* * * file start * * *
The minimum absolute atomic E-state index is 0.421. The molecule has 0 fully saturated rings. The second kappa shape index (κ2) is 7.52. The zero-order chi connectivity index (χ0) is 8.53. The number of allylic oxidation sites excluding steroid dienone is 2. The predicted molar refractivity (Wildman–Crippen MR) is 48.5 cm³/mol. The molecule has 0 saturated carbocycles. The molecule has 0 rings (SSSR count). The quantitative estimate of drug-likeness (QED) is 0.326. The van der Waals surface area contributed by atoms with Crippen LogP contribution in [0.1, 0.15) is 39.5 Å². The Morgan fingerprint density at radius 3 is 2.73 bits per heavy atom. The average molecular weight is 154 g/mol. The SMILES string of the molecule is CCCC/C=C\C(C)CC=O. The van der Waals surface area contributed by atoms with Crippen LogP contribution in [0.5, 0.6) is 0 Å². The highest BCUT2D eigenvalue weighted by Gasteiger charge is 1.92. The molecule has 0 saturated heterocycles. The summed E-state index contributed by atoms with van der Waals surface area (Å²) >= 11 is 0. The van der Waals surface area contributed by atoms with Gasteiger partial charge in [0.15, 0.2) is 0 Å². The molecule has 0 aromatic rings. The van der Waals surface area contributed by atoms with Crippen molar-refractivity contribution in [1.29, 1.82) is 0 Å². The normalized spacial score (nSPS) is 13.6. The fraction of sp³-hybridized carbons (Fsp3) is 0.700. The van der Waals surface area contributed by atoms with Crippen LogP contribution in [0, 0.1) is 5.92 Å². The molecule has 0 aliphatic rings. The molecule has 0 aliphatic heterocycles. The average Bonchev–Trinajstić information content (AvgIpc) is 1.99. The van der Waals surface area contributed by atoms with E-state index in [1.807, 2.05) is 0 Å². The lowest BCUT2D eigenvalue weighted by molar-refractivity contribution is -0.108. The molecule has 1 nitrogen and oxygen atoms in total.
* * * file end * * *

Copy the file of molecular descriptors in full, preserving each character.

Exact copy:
The minimum absolute atomic E-state index is 0.421. The molecule has 0 fully saturated rings. The second kappa shape index (κ2) is 7.52. The zero-order chi connectivity index (χ0) is 8.53. The number of allylic oxidation sites excluding steroid dienone is 2. The predicted molar refractivity (Wildman–Crippen MR) is 48.5 cm³/mol. The molecule has 0 saturated carbocycles. The molecule has 0 rings (SSSR count). The quantitative estimate of drug-likeness (QED) is 0.326. The van der Waals surface area contributed by atoms with Crippen LogP contribution in [0.1, 0.15) is 39.5 Å². The Morgan fingerprint density at radius 3 is 2.73 bits per heavy atom. The average molecular weight is 154 g/mol. The SMILES string of the molecule is CCCC/C=C\C(C)CC=O. The van der Waals surface area contributed by atoms with Crippen LogP contribution in [0.5, 0.6) is 0 Å². The highest BCUT2D eigenvalue weighted by Gasteiger charge is 1.92. The molecule has 0 saturated heterocycles. The summed E-state index contributed by atoms with van der Waals surface area (Å²) >= 11 is 0. The van der Waals surface area contributed by atoms with Gasteiger partial charge in [0.15, 0.2) is 0 Å². The molecule has 0 aromatic rings. The van der Waals surface area contributed by atoms with Crippen molar-refractivity contribution in [1.29, 1.82) is 0 Å². The normalized spacial score (nSPS) is 13.6. The fraction of sp³-hybridized carbons (Fsp3) is 0.700. The van der Waals surface area contributed by atoms with Crippen LogP contribution in [0, 0.1) is 5.92 Å². The molecule has 0 aliphatic rings. The molecule has 0 aliphatic heterocycles. The average Bonchev–Trinajstić information content (AvgIpc) is 1.99. The van der Waals surface area contributed by atoms with E-state index in [1.807, 2.05) is 0 Å². The lowest BCUT2D eigenvalue weighted by molar-refractivity contribution is -0.108. The molecule has 1 nitrogen and oxygen atoms in total.